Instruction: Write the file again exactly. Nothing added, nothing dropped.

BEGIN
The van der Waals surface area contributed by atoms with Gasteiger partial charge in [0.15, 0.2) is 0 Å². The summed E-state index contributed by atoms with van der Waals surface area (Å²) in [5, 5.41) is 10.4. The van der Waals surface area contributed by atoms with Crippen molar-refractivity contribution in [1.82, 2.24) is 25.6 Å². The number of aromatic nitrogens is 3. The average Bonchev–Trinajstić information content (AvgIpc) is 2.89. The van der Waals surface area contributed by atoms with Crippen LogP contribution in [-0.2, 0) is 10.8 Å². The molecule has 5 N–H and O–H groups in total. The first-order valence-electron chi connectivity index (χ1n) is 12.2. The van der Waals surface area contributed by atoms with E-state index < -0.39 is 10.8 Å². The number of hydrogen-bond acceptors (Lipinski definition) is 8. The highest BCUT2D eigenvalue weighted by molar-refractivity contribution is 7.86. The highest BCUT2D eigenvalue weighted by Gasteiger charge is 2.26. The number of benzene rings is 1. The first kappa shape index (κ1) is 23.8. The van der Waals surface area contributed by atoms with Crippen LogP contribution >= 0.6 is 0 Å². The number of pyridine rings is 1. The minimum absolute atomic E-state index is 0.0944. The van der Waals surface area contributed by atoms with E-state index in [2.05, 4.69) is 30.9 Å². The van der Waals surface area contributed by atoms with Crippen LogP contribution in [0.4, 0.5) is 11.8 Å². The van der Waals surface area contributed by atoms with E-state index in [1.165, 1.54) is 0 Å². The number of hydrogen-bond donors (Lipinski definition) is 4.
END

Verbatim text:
The van der Waals surface area contributed by atoms with Gasteiger partial charge in [0.15, 0.2) is 0 Å². The summed E-state index contributed by atoms with van der Waals surface area (Å²) in [5, 5.41) is 10.4. The van der Waals surface area contributed by atoms with Crippen molar-refractivity contribution in [1.82, 2.24) is 25.6 Å². The number of aromatic nitrogens is 3. The average Bonchev–Trinajstić information content (AvgIpc) is 2.89. The van der Waals surface area contributed by atoms with Crippen LogP contribution in [-0.2, 0) is 10.8 Å². The molecule has 5 N–H and O–H groups in total. The first-order valence-electron chi connectivity index (χ1n) is 12.2. The van der Waals surface area contributed by atoms with E-state index < -0.39 is 10.8 Å². The number of hydrogen-bond acceptors (Lipinski definition) is 8. The highest BCUT2D eigenvalue weighted by molar-refractivity contribution is 7.86. The highest BCUT2D eigenvalue weighted by Gasteiger charge is 2.26. The number of benzene rings is 1. The first kappa shape index (κ1) is 23.8. The van der Waals surface area contributed by atoms with Crippen LogP contribution >= 0.6 is 0 Å². The number of pyridine rings is 1. The minimum absolute atomic E-state index is 0.0944. The van der Waals surface area contributed by atoms with E-state index in [2.05, 4.69) is 30.9 Å². The van der Waals surface area contributed by atoms with Crippen LogP contribution in [0.4, 0.5) is 11.8 Å². The van der Waals surface area contributed by atoms with E-state index in [1.165, 1.54) is 0 Å². The number of hydrogen-bond donors (Lipinski definition) is 4.